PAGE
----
In the picture, it doesn't look that bad. But believe me, it was HAIRY I could smell the danger of tumbling all the way down to Fionn Choire with every step I took. The upper layer of snow had the consistence of porridge and offered no support whatsoever. Under the porridge - hard ice. Kevin went first and cut steps out with his ice axe (we still had crampons on, of course, but obviously that was not enough!!!) and I followed, using my axe to secure myself. The first 50m or so were the worst. When we reached the group of large rocks, we changed our direction slightly and started ascending again. Here, conditions were still hard, but the ice was easer to kick steps in with crampons. By the time we landed back on the ridge, we were both sweating and swearing, and at the same time, ready todrop to our knees and thank Heavens for protection
I did it! Now I knew we were going to make it, with the summit just in front of us:
Views from this spot are just as good as from the other side, if not better, as the western part of the ridge can now be seen. The snow added more "Tolkien-like" feeling to the whole landscape and I almost expected to see Gandalf's hat peeking out from behind the rocks
Looking back to Sgurr a'Fionn Chiore:
View south. There was too much unstable snow to try to get closer to the edge and look into Lota Corrie:
But the best panorama was to the west, where the ridge continues:
Zoom to Sgurr Dearg and the Inn Pinn:
We continued up to the summit, a wide ridge now, with some easy scrambling over large boulders. This can be avoided to the left, at least theoretically, we preferred to stick to the solid rock rather than venture on to snow-covered rubble. From just below the summit, the view back towards Sgurr nan Gillean and Am Basteir is even more mind-boggling. Some high, but very dark cloud has just arrived, so pictures look very dark and gloomy - I guess that's exactly what this story needs
Guess who? The big smile says it all! The one and only snow leopard
I stopped for a few seconds to admire the western ridge of Bruach - I knew it was a scrambling route suggested as an alternative approach to this Munro and a certain thought occurred to me...
...but before I had time to share this thought with my husband, we scrambled over the last boulder and now we could see the trig point. A! We made it!
Two minutes later I was there, hugging the trig point and posing with a huge smile. Munro no. 120, a nice round number and what an adventure to go with it!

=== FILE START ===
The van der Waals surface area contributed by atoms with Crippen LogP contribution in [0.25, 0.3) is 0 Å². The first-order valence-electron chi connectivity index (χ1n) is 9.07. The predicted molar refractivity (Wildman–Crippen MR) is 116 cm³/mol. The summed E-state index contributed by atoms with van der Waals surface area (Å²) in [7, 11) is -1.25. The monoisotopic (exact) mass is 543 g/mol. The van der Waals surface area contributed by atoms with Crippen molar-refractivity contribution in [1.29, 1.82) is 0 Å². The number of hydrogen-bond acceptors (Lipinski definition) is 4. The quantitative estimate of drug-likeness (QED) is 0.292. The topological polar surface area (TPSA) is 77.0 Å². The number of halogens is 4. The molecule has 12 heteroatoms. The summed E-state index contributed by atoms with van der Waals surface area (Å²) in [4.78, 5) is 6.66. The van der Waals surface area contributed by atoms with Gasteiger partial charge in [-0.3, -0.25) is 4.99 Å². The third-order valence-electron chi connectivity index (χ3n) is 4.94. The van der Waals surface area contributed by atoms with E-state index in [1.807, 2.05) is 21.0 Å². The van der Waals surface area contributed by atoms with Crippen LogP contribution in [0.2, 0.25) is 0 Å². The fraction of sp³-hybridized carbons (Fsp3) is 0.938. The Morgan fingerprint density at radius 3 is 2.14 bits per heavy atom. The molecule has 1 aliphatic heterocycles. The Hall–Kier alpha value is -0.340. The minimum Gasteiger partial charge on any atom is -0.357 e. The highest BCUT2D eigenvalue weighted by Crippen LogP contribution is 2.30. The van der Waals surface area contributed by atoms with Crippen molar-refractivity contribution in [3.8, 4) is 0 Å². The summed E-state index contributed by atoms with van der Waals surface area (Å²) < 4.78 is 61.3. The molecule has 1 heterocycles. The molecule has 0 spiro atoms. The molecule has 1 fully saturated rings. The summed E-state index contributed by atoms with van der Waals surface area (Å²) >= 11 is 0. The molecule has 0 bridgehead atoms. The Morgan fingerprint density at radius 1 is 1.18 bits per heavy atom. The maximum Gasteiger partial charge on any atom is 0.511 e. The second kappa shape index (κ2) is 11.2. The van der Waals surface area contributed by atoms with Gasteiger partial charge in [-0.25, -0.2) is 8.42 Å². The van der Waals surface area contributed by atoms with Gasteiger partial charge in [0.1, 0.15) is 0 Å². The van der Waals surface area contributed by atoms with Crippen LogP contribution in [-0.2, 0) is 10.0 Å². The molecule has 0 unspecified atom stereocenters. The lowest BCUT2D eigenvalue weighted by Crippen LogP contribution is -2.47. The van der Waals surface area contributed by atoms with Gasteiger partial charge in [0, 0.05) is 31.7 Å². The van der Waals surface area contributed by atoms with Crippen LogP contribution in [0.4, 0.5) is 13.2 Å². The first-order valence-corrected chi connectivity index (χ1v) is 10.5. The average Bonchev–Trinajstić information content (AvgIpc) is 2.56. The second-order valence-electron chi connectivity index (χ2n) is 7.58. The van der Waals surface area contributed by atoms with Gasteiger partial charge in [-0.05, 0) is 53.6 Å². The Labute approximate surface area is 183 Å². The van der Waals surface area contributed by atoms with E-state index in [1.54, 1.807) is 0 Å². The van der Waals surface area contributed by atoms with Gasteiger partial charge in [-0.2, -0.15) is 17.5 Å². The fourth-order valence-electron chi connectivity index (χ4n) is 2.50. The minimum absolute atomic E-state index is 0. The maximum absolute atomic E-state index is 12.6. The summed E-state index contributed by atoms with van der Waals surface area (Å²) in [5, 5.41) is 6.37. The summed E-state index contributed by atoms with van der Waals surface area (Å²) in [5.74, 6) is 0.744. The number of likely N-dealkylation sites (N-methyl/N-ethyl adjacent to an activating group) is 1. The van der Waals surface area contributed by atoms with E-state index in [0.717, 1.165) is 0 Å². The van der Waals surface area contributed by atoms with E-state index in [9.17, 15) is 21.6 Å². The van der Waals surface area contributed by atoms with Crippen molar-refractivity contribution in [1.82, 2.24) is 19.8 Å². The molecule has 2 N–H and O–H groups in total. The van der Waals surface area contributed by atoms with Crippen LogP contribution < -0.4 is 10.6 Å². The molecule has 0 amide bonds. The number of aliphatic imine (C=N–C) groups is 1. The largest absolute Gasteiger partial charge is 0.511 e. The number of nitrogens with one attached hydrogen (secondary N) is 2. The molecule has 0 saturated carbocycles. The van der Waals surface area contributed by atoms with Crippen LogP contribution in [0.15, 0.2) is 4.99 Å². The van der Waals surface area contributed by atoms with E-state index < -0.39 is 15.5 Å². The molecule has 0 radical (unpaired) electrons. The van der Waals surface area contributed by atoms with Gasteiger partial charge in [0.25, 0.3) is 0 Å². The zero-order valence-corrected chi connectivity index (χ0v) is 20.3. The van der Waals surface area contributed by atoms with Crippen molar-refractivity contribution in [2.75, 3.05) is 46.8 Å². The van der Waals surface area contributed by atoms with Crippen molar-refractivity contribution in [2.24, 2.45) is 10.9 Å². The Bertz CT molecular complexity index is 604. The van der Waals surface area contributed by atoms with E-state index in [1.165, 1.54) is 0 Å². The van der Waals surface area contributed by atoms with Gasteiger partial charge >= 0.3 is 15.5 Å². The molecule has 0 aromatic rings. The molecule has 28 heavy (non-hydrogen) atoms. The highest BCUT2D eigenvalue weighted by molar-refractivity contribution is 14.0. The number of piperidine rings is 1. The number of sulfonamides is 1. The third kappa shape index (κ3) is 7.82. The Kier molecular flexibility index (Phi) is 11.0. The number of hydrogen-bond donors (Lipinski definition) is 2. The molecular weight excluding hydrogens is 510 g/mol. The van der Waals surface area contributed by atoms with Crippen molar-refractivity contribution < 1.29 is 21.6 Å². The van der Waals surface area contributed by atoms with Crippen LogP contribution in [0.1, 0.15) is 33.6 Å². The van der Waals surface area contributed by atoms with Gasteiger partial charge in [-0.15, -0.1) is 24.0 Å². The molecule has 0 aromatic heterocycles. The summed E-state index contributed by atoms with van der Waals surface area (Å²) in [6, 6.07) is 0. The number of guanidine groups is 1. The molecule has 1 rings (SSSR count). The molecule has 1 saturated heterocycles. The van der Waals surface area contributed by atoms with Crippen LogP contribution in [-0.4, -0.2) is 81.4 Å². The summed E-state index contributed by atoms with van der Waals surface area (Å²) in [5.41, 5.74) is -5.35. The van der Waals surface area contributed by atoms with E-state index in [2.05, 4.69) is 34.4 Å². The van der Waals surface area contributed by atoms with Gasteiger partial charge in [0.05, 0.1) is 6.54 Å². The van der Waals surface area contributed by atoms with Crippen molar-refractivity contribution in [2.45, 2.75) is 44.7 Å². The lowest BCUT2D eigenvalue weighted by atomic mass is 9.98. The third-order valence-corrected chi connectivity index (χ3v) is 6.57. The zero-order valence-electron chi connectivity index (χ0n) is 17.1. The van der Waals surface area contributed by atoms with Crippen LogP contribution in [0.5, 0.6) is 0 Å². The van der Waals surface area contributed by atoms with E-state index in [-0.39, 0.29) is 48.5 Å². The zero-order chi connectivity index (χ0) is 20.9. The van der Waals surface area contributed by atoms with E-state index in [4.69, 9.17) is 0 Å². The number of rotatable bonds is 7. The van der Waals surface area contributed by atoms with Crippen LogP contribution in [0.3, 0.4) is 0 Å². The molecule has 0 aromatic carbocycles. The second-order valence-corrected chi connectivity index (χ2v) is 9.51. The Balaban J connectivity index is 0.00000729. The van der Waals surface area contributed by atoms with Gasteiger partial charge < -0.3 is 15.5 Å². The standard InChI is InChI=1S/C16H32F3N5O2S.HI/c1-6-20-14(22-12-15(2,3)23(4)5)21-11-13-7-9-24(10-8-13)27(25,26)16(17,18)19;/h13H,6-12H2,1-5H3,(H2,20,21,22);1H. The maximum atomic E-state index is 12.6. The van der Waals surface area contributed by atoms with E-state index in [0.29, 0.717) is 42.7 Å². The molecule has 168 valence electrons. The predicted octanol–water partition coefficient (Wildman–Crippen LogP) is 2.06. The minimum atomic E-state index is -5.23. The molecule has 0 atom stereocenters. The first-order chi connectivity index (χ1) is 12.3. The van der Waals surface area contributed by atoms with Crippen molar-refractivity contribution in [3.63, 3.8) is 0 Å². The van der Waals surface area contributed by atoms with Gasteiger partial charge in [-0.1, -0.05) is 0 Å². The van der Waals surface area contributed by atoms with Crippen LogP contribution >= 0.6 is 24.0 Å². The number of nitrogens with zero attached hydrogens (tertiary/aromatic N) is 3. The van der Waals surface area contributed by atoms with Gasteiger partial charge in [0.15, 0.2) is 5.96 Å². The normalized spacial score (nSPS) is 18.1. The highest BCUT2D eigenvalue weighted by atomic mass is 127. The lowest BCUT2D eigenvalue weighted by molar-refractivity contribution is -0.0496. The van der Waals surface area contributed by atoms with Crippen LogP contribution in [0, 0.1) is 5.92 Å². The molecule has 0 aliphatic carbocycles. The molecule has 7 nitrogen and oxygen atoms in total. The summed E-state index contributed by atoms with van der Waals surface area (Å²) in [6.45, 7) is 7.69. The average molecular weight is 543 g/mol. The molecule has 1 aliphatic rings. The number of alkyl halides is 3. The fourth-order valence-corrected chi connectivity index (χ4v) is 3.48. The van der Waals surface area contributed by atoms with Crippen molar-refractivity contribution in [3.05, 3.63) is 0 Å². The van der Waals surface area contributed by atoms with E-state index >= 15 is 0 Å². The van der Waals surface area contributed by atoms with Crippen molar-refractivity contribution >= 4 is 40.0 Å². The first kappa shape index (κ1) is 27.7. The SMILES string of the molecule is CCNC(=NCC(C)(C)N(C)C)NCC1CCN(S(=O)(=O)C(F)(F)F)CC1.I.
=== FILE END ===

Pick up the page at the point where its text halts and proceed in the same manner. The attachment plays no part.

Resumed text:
It was cold, of course and a tad windy on the summit. Plus we were so pumped up with adrenaline after the hairy traverse, that we didn't feel hungry or thirsty at all. We agreed to wait with lunch break till we get back to Fionn Choire. At the moment, we admired the rough beauty of this rugged landscape. It was hazy, yes - Mist Isle lived up to its name today - but the nearest peaks still made an enormous impression on us. WOW!!! Just enjoy it with me
Back east to Sgurr nan Gillean and Am Basteir:
West to the main bulk of the ridge:
Down to Fionn Choire:
A few close-ups, just to scare you
Sgurr an Fheadain:
Kevin the Conqueror I must say, I wouldn't have done it without him. Not in a million years! Even if, let's say, I have the physical ability to tackle climbs like winter BnF. It is still a matter of confidence, and on my own, I would have chickened for sure.
Having taken enough photos/videos we discussed the way down. Kevin didn't like the idea of descending the porridgy snow into Fionn Choire. Now, I spoke my earlier thought aloud - maybe it will be safer to scramble down the western ridge? Different sources describe it as easy/moderate scramble. I wouldn't mind scrambling - at least rocks were much more stable than snow! We looked down and the ridge was almost completely bare, so the decision was made. We took crampons off, packed cameras into rucksacks and warmed up our hands for rock-gripping. Let's go scrambling!
WH route description suggests there is a bypass path on the western side of the ridge, for those who don't fancy the most airy part of the traverse. Unfortunately for us, it was covered with the very same slushy-unstable snow, so for us, the ONLY way was to stick to the rocks and I must say that some parts of this descent are sensationally exposed. The eastern slopes fall almost vertically down to Fionn Choire, and this side was very snowy. Luckily, the main line of the traverse was not under snow, so we slowly made our way down, scrambling and bum-shuffling. At some point, we tried taking the bypass path, but the unstable snow was so scary, that after only a few steps we admitted defeat and returned to the crest.
I used to suffer from a bad vertigo - not a typical fear for heights, when one simply panics when looking down. Mine revealed itself as a sinking, "pukey" feeling in my stomach. A few times I almost vomited (the first time on Stac Pollaidh I remember, I was physically sick), but these times are now way behind me. It took a few years to build up courage and fight this sinking feeling, but I'm no longer suffering from any vertigo symptoms as long as I concentrate on the scramble itself rather than gazing down to the vertical drop thinking - what if I fell down there?